This is the first post in a three-part series.
The acronym BYOD stands for “Bring Your Own Device” – a potentially transformative retail sales model that gives retailers lottery-terminal functionality on non-lottery devices such as tablets, third-party point-of-sale (POS) units, and potentially even smart phones, via dedicated lottery software.
For lotteries and their retailer networks, BYOD represents a paradigm shift from the traditional model where a lottery is responsible for providing a set of equipment and ongoing support to its retailer network.
Adopting the BYOD model to enable retailers to sell lottery products on non-lottery devices would offer lotteries three major benefits:
- Reduced capital expenditure on some retailers
- A simplified retailer environment
- A potentially larger and more varied retailer network
Today, most lottery retail networks operate within the classic 20/80 rule, meaning that about 20 percent of the retailers are producing most (approximately 80 percent) of the revenue. Unfortunately, some of the lowest selling retailers aren’t even producing enough revenue to cover their ongoing costs. The 20/80 phenomenon isn’t limited to any one region. It’s true across the world.
As lotteries are looking for ways to expand distribution cost-effectively and engage with more retailers, the BYOD model is appealing. But this kind of functionality must still meet the fundamental requirements of the business. For instance, the transactions must be 100 percent secure, and the system must meet certain agreed-upon levels of performance.
Part of the analysis that IGT and the lottery industry have been doing around BYOD includes questions such as: What constitutes a valid BYOD experience for the consumer, for the retailer, and for the lottery? Does it require the same service-level agreements? How can the model best be introduced?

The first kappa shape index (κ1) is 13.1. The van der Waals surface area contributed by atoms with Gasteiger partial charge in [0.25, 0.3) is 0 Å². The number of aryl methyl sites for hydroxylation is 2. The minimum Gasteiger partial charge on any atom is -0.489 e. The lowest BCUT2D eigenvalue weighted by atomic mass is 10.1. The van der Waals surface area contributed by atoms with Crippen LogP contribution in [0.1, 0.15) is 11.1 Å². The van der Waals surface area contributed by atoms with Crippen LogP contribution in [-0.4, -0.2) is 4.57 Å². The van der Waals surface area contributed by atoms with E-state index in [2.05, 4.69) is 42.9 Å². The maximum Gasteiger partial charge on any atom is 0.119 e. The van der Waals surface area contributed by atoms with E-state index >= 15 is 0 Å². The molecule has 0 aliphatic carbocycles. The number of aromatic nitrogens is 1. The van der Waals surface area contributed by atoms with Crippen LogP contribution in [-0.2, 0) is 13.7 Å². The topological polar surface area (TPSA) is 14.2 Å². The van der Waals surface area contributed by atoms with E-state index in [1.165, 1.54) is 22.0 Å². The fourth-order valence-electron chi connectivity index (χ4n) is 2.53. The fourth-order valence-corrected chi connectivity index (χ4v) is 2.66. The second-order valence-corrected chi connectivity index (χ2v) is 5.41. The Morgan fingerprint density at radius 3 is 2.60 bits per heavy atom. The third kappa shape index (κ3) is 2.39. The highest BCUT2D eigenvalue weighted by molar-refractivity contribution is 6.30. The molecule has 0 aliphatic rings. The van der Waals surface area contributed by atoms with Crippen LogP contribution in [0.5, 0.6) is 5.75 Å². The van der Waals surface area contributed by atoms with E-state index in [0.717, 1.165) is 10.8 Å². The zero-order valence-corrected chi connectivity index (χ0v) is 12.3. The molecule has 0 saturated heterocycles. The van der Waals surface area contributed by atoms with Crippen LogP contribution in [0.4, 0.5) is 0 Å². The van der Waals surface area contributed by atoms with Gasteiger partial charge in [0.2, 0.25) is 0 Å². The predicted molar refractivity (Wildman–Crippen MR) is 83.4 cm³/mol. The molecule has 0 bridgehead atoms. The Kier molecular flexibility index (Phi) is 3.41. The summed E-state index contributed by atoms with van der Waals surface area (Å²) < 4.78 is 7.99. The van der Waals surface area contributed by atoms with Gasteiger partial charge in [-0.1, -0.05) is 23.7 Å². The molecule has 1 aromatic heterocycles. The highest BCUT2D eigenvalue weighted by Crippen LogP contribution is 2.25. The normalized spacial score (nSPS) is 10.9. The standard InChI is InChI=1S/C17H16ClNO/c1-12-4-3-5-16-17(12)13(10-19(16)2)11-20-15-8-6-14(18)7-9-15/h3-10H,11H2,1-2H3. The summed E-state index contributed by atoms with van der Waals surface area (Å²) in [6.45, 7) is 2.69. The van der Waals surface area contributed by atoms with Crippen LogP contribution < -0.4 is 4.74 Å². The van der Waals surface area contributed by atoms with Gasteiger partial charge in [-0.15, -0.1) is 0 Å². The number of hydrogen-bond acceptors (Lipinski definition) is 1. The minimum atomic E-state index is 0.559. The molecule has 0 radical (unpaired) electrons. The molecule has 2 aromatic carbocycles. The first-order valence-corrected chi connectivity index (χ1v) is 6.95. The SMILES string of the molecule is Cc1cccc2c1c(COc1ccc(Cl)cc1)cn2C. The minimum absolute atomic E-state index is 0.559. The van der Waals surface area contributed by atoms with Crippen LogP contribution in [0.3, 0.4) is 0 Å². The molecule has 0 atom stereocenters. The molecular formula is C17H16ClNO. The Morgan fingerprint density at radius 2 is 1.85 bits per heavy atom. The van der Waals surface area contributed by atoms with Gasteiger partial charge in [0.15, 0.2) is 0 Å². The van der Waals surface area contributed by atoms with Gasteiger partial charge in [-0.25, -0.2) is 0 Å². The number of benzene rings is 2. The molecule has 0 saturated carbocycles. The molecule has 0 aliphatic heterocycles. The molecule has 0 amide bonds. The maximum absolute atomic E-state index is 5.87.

The evolution towards BYOD has synergies with some of the initiatives that IGT and the lottery industry are pursuing to make lottery products as accessible and competitive as other items that are purchased at retail. Until now, lottery has been unique as a product and an industry. Part of lottery’s uniqueness came from the need to ensure security, and part of it was due to technological limitations. But as technology has advanced across the board, it’s now possible to remove some of the old barriers to access.
In the U.S., the Multi-State Lottery Association (MUSL) governing body recently approved the ability to print a lottery ticket on plain paper, because it’s now possible to include enough security features to authenticate a unique and valid ticket. Retailers will be able to print on existing retail commercial printers, rather than one solely dedicated to lottery. Similarly, BYOD is another step in reducing lottery to its pure essence – in this case, the software that handles the security and the transaction. The synergies among advances like these will continue to offer lotteries and retailers increasing flexibility.
While BYOD for lottery is not yet in widespread practice, the model is more than speculative. It’s already in use in Germany, where there are retailers selling instant tickets using Samsung tablets.
In the next two posts in this series, we will flesh out some of the questions around BYOD in more detail: Why should a lottery consider adopting the BYOD model? And what would it look like in practice?